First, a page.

ConvergenceRI suggested that reporter visit the new Neighborhood Health Station in Central Falls and its new facility, the first major new building constructed in the city in two decades, where a community health center had developed an innovative concept around the delivery of health care, an integrated one-stop shopping experience where primary care and urgent care, pharmacy care and lab services could be delivered in one place, in walking distance, serving the majority of residents in Central Falls. [See link below to ConvergenceRI story, “Reaching the promised land.”]

The next example of innovation occurring outside the walls of academia that ConvergenceRI shared was the Sankofa Initiative in the West End of Providence, which had built an affordable housing project in concert with urban growing spaces, a greenhouse and a commercial kitchen. [See link below to ConvergenceRI story, “Sankofa builds healthy community oasis in diverse West End.”]

Another example of “innovation” was health equity zones; the reporter said she was familiar with those, having read a story about their planned expansion. ConvergenceRI suggested she visit some of the ongoing HEZ activities in Olneyville, particularly around their use of mindfulness, working with young parents. [See link below to ConvergenceRI story, “At home in the hub of Olneyville.”]

Further, ConvergenceRI brought up IlluminOss, a private, commercial-stage company headquartered in East Providence, which has successfully developed an innovative bone fracture repair system and is expanding its footprint in the U.S. market. [See link below to ConvergenceRI story, “IlluminOss expands its bone fracture repair system in U.S. Commercial market.”]

ConvergenceRI also mentioned EpiVax, Inc., one of the pioneering biotech companies in Rhode Island, which celebrated its 20th birthday last year by moving its headquarters from the former Jewelry District to the Rising Sun Mills in Olneyville. [See link below to ConvergenceRI stories, “FDA awards $1 million EpiVax, CUBRC, to assess generic peptide drugs,” and “Writing the next chapter at EpiVax.”]

How do all these initiatives fit into the definition of an innovation beat?

A brief walking tour
As the conversation wound down, ConvergenceRI was a bit frustrated with what he felt was his own inability to express himself, worried he had sounded too didactic. So, on a whim, ConvergenceRI suggested to the reporter that they take an impromptu walking tour in the immediate neighborhood around Olga’s.

First stop, of course, was to put more money in the parking meter [the Providence meter folks were ever-vigilant], and then to point out the new construction next to Olga’s, at the former home of Planned Parenthood, which was soon to open as a new pediatric dentistry office. Should that be included as part of any map of the new Innovation District?

Then it was off to the Social Enterprise Greenhouse to see if Meg Wirth, the director of Health & Wellness ventures [as well as the co-founder of Maternova] was available for a brief chat, but she was on vacation. [See links below to ConvergenceRI stories, “Maternova launches new protective wear for women to combat spread of Zika,” “Nurturing social enterprise in Rhode Island,” and “Doing well by doing good at the Social Enterprise Greenhouse.”]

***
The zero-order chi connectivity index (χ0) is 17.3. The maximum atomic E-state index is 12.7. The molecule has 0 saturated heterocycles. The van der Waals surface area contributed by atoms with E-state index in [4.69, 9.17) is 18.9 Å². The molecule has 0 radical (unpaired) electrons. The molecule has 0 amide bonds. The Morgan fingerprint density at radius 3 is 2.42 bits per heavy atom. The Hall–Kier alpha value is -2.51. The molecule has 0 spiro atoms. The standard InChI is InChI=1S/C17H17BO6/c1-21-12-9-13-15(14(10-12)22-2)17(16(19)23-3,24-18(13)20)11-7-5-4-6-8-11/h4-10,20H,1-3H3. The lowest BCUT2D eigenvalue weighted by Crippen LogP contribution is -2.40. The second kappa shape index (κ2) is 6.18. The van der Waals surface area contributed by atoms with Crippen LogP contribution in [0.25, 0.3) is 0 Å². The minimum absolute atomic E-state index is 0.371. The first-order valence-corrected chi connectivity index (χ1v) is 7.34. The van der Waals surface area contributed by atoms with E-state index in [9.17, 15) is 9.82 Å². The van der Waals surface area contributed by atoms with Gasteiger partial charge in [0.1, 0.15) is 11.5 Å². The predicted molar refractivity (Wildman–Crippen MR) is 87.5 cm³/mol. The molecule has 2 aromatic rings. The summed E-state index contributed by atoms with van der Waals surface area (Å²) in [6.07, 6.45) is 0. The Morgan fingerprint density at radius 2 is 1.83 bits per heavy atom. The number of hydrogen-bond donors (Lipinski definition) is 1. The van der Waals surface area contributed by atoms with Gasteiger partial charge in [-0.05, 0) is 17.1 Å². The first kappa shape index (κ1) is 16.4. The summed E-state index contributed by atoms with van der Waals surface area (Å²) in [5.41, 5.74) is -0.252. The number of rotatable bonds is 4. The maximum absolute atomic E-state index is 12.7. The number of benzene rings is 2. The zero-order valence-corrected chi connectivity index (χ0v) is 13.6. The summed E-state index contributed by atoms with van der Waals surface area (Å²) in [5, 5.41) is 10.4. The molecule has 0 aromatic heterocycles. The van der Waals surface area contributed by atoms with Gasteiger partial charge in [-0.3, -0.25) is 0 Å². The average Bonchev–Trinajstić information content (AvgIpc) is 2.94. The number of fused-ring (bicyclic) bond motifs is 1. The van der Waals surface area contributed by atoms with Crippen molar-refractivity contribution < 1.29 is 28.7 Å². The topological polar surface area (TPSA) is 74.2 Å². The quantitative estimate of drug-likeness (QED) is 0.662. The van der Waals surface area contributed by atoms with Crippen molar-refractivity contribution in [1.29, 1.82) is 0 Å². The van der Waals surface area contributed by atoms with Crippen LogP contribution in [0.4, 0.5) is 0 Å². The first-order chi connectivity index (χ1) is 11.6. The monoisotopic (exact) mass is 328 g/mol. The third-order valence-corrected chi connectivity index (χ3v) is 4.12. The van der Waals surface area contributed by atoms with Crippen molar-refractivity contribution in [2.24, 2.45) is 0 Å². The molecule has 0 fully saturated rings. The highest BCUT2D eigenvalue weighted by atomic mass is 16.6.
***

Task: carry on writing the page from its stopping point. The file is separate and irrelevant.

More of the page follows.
We also quickly checked to see if Joanna Detz, publisher of ecoRI News, was at her desk on the second-floor workspace, but she was elsewhere. [See link below to ConvergenceRI story, “To podcast, or not to podcast? Reaching your audience where they are.”]

We then went across the street to One Davol Square to visit the new offices of The Mindfulness Center, an initiative of the Brown School of Public Health, in search of Eric Loucks, the program director. ConvergenceRI had been trying to set up an interview with Loucks for a number of months, without success, to talk about the Center’s expansion.

The reporter had never been inside the vast, rehabilitated former factory complex, and was unfamiliar with The Mindfulness Center.

Loucks wasn’t in, but those at The Mindfulness Center were eager to talk with the reporter and pitch an article. Although ConvergenceRI had done a number of stories about The Mindfulness Center, they had not heard of the publication. So it goes. [See link below to ConvergenceRI stories, “The mindfulness center opens at Brown,” and “The best way to improve heart health may be mindfulness.”]

The reporter also had been curious about what was the Slater Fund, having read about it in the Brown Venture Pitch Night story. An old sign on the outside of One Davol Square had listed the Slater Technology Fund as a tenant, but they had moved out nine months ago. Also listed erroneously on the sign was The Tech Collective, which has been headquartered in the Rising Sun Mills for the past four years.

Next stop was the headquarters of ProThera Biologics, a firm pioneering therapies for inflammatory diseases, where Rich Horan has an office. Horan is the former managing director at Slater who is now the principal behind Biograph Venture Development LLC. But Horan wasn’t in. [See link below to story, “ProThera launches strategic partnership to help launch its biologic into the clinic.”]

Is this what you do all day? the reporter asked. Yes and no, ConvergenceRI answered, unsure of how to respond to the question.